Famously proprietary Microsoft never dared to extract a tax on every piece of software written by others for Windows—perhaps because, in the absence of consistent Internet access in the 1990s through which to manage purchases and licenses, there’d be no realistic way to make it happen.
via The PC is dead. Why no angry nerds? :: The Future of the Internet — And How to Stop It.
While true that Microsoft didn’t tax Software Developers who sold product running on the Windows OS, a kind of a tax levy did exist for hardware manufacturers creating desktop pc’s with Intel chips inside. But message received I get the bigger point, cul-de-sacs don’t make good computers. They do however make good appliances. But as the author Jonathan Zittrain points out we are becoming less aware of the distinction between a computer and an applicance, and have lowered our expectation accordingly.
In fact this points to the bigger trend of not just computers becoming silos of information/entertainment consumption no, not by a long shot. This trend was preceded by the wild popularity of MySpace, followed quickly by Facebook and now Twitter. All platforms as described by their owners with some amount of API publishing and hooks allowed to let in 3rd party developers (like game maker Zynga). But so what if I can play Scrabble or Farmville with my ‘friends’ on a social networking ‘platform’? Am I still getting access to the Internet? Probably not, as you are most likely reading what ever filters into or out of the central all-encompassing data store of the Social Networking Platform.
Like the old World Maps in the days before Columbus, there be Dragons and the world ends HERE even though platform owners might say otherwise. It is an Intranet pure and simple, a gated community that forces unique identities on all participants. Worse yet it is a big brother-like panopticon where each step and every little movement monitored and tallied. You take quizzes, you like, you share, all these things are collection points, check points to get more data about you. And that is the TAX levied on anyone who voluntarily participates in a social networking platform.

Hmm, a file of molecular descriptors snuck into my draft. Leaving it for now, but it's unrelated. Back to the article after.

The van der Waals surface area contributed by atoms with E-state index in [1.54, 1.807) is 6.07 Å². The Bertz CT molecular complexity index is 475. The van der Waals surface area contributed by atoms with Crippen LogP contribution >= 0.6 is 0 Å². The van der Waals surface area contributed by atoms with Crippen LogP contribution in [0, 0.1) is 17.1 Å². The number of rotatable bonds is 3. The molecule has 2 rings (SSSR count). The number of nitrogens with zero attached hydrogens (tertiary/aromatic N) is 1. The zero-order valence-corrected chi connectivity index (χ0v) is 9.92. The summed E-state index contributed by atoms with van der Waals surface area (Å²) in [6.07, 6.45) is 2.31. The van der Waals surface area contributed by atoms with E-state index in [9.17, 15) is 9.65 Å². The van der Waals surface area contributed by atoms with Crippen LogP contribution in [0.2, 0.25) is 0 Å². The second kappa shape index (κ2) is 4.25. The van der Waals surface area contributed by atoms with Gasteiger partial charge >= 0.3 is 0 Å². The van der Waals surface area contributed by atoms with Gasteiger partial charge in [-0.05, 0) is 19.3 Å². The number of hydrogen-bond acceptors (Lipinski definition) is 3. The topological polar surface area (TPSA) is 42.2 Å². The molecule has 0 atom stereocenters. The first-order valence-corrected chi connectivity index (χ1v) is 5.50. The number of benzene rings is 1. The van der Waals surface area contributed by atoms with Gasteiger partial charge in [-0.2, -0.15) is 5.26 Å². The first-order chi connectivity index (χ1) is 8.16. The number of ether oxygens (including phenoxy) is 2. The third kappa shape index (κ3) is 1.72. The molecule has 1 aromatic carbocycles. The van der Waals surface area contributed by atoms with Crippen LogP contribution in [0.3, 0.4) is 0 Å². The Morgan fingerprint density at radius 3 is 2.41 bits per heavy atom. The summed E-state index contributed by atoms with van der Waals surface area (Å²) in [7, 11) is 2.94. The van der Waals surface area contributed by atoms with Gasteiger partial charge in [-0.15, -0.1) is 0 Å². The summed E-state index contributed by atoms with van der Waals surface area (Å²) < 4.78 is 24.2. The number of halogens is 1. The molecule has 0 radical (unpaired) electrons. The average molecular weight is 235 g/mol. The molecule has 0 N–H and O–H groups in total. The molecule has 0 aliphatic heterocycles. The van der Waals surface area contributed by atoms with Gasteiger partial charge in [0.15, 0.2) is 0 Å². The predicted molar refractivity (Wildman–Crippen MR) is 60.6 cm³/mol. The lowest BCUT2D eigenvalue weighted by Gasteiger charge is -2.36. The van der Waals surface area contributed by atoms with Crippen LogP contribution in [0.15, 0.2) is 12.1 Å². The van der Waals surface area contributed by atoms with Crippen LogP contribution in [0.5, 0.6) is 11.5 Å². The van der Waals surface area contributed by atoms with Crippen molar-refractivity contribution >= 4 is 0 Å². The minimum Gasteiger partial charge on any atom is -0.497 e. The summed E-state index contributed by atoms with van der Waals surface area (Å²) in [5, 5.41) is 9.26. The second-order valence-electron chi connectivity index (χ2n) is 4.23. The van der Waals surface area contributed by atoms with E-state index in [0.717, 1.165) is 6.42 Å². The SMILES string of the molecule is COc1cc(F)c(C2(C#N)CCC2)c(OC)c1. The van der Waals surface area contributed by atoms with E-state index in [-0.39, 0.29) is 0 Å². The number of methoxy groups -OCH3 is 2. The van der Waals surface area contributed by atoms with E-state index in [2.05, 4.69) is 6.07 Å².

So long live the Internet, even though it’s frontier, wild-catting days are nearly over. There will be books and movies like How the Cyberspace was Won, and the pioneers will all be noted and revered. We’ll remember when we could go anywhere we wanted and do lots of things we never dreamed. But those days are slipping as new laws get passed under very suspicious pretenses all in the name of Commerce. As for me I much prefer Freedom over Commerce, and you can log that in your stupid little database.
- Now You Can Tether Your iPhone to Your Laptop Without a Monthly Fee (readwriteweb.com)
- Did Steve Jobs Favor or Oppose Internet Freedom? (scientificamerican.com)
- Apple pulls iTether from App Store, cites carrier burden (macnn.com)
- The Personal Computer Is Dead (technologyreview.in)